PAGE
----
The other thing quoted in the doc for LRT vs TT re passenger capacity, this is a meth also. Firstly interesting to see the demand forecast they had; secondly, for LRT to have significant capacity e.g. Sydney’s CBD LRT, you have to couple more units together e.g. 67m in total length. TT typically 32m for standard unit – with capability to be coupled also. clearly, they are not comparing apples with apples (sadly and intentionally).

        6. Comparing a 67m LRT to a 33m TT is apples to apples. You are comparing the vehicles that can practically be used.

  13. “this project ideally should be providing transport to the city for Mangere and airport ”

    Only a very small percentage of trips to and from the Airport, start or finish, in downtown Auckland. This project is about providing high capacity frequent PT trips that serve the neigbourhoods of Valley Road, Balmoral, Mt Roskill, Onehunga, Mangere and the areas in between. This is part of a wider PT network. ie connecting to existing feeder bus routes. Connecting these areas to jobs and educational centres. It is NOT about taking a trip from Britomart to the Airport once every year.

  14. Trackless trams are the best alternative to light rail combining the best of high-speed trains and autonomous-vehicle tech, they are emerging as a less expensive, more sustainable option.

    Many of the arguments in the Simon Wilson article are untested, out dated and not comparing apples with apples.

    If Light Rail is the chosen option and it runs along Dominion Rd, it will force most of those unique businesses to close their doors….permanently as they wouldn’t be able to survive the length of disruption with construction. Yes something else will in time replace it but it won’t be Dominion Rd as we know it – Auckland’s World within a street.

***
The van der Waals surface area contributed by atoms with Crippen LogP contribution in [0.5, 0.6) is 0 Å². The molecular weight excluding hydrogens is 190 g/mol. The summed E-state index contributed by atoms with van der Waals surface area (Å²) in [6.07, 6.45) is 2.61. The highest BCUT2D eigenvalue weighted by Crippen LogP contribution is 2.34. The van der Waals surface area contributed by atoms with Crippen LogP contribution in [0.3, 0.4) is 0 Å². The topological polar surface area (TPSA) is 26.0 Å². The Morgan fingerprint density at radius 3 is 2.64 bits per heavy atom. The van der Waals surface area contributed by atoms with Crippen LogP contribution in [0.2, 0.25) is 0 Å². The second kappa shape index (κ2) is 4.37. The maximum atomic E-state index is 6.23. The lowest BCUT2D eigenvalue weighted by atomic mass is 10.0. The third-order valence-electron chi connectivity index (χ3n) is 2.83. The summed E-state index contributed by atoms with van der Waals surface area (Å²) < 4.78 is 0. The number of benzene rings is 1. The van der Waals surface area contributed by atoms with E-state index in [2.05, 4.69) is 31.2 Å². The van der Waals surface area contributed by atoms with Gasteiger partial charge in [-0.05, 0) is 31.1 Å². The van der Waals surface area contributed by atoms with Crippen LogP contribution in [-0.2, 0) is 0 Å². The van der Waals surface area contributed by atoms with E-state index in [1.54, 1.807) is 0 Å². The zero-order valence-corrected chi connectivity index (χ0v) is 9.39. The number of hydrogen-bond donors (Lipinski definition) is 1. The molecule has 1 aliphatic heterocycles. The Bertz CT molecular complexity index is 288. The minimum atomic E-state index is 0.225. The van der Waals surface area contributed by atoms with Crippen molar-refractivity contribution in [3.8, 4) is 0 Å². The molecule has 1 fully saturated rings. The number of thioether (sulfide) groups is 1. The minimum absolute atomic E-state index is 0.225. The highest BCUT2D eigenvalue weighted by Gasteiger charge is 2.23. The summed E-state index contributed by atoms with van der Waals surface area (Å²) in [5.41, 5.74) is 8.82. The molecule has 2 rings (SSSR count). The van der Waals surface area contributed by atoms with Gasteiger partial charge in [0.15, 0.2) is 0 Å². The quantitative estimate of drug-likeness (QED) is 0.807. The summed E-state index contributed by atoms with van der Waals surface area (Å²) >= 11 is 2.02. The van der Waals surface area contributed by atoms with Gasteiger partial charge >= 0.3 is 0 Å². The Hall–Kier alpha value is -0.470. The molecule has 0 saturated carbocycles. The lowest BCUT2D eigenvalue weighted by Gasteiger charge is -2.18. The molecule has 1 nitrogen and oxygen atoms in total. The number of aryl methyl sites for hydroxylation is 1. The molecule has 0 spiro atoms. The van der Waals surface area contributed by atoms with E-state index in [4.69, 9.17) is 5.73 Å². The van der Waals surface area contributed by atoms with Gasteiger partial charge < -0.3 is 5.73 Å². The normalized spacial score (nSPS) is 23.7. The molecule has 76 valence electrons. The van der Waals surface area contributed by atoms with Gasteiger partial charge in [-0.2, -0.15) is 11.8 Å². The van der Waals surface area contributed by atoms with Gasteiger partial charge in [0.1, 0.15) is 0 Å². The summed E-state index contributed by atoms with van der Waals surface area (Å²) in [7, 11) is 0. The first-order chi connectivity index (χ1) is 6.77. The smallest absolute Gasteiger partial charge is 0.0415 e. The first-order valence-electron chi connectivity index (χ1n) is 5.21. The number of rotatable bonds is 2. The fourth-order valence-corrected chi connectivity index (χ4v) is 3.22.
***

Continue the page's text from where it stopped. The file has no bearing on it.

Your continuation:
For the cost of one light rail or metro system along the City to Mangere corridor, you could have a more than suitable trackless tram mass transit system serving all of Auckland.

    1. They [Trackless trams] are heavy so will require the road to be strengthened meaning they’d be just as disruptive to build as light rail.

      Plus dominion road needs a streetscape renewal anyway for large parts. K-road is remarkably better now and with the better transport and amenity the businesses will do better than they otherwise would have.

      Financial support for businesses will in all likelihood be a feature of the project. It’s come through for CRL and they will not be looking to repeat that bad press. Just have to make sure the building owners aren’t getting paid on both ends. Bumping or maintaining high rents during construction, as well as getting their land prices upgraded with better transport courtesy of the taxpayer.

      And the cost difference argument is flat too. The vehicles weigh similar amounts with similar resources required, the alignment will cost similar amounts with similar amounts of disruption and resources required. Where exactly are these orders of magnitude cost savings coming from? Marketing? Hype?

      TT might work well on overbuilt concrete Chinese arterials, but Aucklands old under built road beds?

    2. If trackless trams were chosen for Dom Rd, it also would (by your statement) force most of those unique businesses to close their doors – You can’t get around the fact that both options require digging up the road and performing substantial rebuilding of the sub-surface before laying the concrete again.

      Can’t ignore that trackless trams take up more room and fail to meet demand. Remember the National govt “Advanced Bus Study” (costing many millions) also said that LR was the way to go… Well, that or a double decker every 30 seconds. The same result as study after study for a decade or so.

      Not forgetting it’s an unproven design with a very limited number of vendors.

      At the end of the day, trackless trams may well be the best option in the future for some lower-use networks. May, but I wouldn’t be holding my breath.

  15. “WEN HEAVY RAIL” boosters”
    “boring concern trolls from the heavy rail or death and cars only clubs?”
    “Also, you’re committing a classic HR booster tactic”
    “Idealogically opposed to light rail”
    This kind of talk gets tedious. People have different opinions an place different value on the same info. We could just as easily talk about the light rail echo chamber this blog is and how light rail boosters are idealogically opposed to any other solution. The problem with lobbying publically for this project like this blog has is that you tend to become entrenched.